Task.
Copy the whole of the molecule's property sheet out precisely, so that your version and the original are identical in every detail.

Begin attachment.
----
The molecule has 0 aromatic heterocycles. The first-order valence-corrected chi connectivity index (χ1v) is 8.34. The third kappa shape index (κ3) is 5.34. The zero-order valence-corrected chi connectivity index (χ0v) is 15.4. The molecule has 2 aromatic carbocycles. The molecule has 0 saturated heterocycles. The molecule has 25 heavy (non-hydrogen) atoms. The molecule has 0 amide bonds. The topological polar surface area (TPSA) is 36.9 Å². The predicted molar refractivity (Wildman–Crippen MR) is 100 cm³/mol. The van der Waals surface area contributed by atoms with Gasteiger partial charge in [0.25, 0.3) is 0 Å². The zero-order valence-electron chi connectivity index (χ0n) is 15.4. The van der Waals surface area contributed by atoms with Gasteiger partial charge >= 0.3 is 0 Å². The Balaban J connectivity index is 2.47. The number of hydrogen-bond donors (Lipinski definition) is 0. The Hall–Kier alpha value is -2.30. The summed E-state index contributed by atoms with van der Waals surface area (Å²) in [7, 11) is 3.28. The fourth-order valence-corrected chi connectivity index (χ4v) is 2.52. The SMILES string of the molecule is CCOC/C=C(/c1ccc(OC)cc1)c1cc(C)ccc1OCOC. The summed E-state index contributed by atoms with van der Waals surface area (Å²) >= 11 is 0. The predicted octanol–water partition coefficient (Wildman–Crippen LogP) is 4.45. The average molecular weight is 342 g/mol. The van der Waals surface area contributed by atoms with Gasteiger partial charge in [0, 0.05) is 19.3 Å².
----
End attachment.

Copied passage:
The molecule has 0 aromatic heterocycles. The first-order valence-corrected chi connectivity index (χ1v) is 8.34. The third kappa shape index (κ3) is 5.34. The zero-order valence-corrected chi connectivity index (χ0v) is 15.4. The molecule has 2 aromatic carbocycles. The molecule has 0 saturated heterocycles. The molecule has 25 heavy (non-hydrogen) atoms. The molecule has 0 amide bonds. The topological polar surface area (TPSA) is 36.9 Å². The predicted molar refractivity (Wildman–Crippen MR) is 100 cm³/mol. The van der Waals surface area contributed by atoms with Gasteiger partial charge in [0.25, 0.3) is 0 Å². The zero-order valence-electron chi connectivity index (χ0n) is 15.4. The van der Waals surface area contributed by atoms with Gasteiger partial charge >= 0.3 is 0 Å². The Balaban J connectivity index is 2.47. The number of hydrogen-bond donors (Lipinski definition) is 0. The Hall–Kier alpha value is -2.30. The summed E-state index contributed by atoms with van der Waals surface area (Å²) in [7, 11) is 3.28. The fourth-order valence-corrected chi connectivity index (χ4v) is 2.52. The SMILES string of the molecule is CCOC/C=C(/c1ccc(OC)cc1)c1cc(C)ccc1OCOC. The summed E-state index contributed by atoms with van der Waals surface area (Å²) >= 11 is 0. The predicted octanol–water partition coefficient (Wildman–Crippen LogP) is 4.45. The average molecular weight is 342 g/mol. The van der Waals surface area contributed by atoms with Gasteiger partial charge in [0, 0.05) is 19.3 Å².